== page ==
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Reply to "Comments on 'Incorporating the Effects of Moisture into a Dynamical Parameter: Moist Vorticity and Moist Divergence'"
  • Published Date:
  • Source:
    Weather and Forecasting, 31(4), 1397-1405.
Filetype[PDF-70.35 KB]

  • Description:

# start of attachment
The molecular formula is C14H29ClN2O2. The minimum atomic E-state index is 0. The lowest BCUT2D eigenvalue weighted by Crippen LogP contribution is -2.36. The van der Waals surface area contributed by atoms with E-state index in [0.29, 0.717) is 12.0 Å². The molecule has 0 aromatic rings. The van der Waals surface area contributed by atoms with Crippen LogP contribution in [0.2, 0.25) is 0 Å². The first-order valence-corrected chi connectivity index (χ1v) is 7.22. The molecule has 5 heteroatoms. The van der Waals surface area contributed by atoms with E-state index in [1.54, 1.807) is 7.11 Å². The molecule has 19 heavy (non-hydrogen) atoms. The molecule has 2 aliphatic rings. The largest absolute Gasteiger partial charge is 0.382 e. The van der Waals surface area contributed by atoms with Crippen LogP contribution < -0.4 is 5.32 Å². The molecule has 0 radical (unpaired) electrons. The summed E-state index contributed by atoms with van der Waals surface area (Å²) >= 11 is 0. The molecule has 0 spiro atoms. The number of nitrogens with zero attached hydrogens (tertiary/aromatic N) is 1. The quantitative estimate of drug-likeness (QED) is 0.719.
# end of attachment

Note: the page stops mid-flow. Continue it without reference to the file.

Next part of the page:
Mathematical derivation, meteorological justification, and comparison to model direct precipitation forecasts are the three main concerns recently raised by Schultz and Spengler about moist divergence (MD) and moist vorticity (MV), which were introduced in earlier work by Qian et al. That previous work demonstrated that MD (MV) can in principle be derived mathematically with a value-added empirical modification. MD (MV) has a solid meteorological basis. It combines ascent motion and high moisture: the two elements necessary for rainfall. However, precipitation efficiency is not considered in MD (MV). Given the omission of an advection term in the mathematical derivation and the lack of precipitation efficiency, MD (MV) might be suitable mainly for heavy rain events with large areal coverage and long duration caused by large-scale quasi-stationary weather systems, but not for local intense heavy rain events caused by small-scale convection. In addition, MD (MV) is not capable of describing precipitation intensity. MD (MV) worked reasonably well in predicting heavy rain locations from short to medium ranges as compared with the ECMWF model precipitation forecasts. MD (MV) was generally worse than (though sometimes similar to) the model heavy rain forecast at shorter ranges (about a week) but became comparable or even better at longer ranges (around 10 days). It should be reiterated that MD (MV) is not intended to be a primary tool for predicting heavy rain areas, especially in the short range, but is a useful parameter for calibrating model heavy precipitation forecasts, as stated in the original paper.

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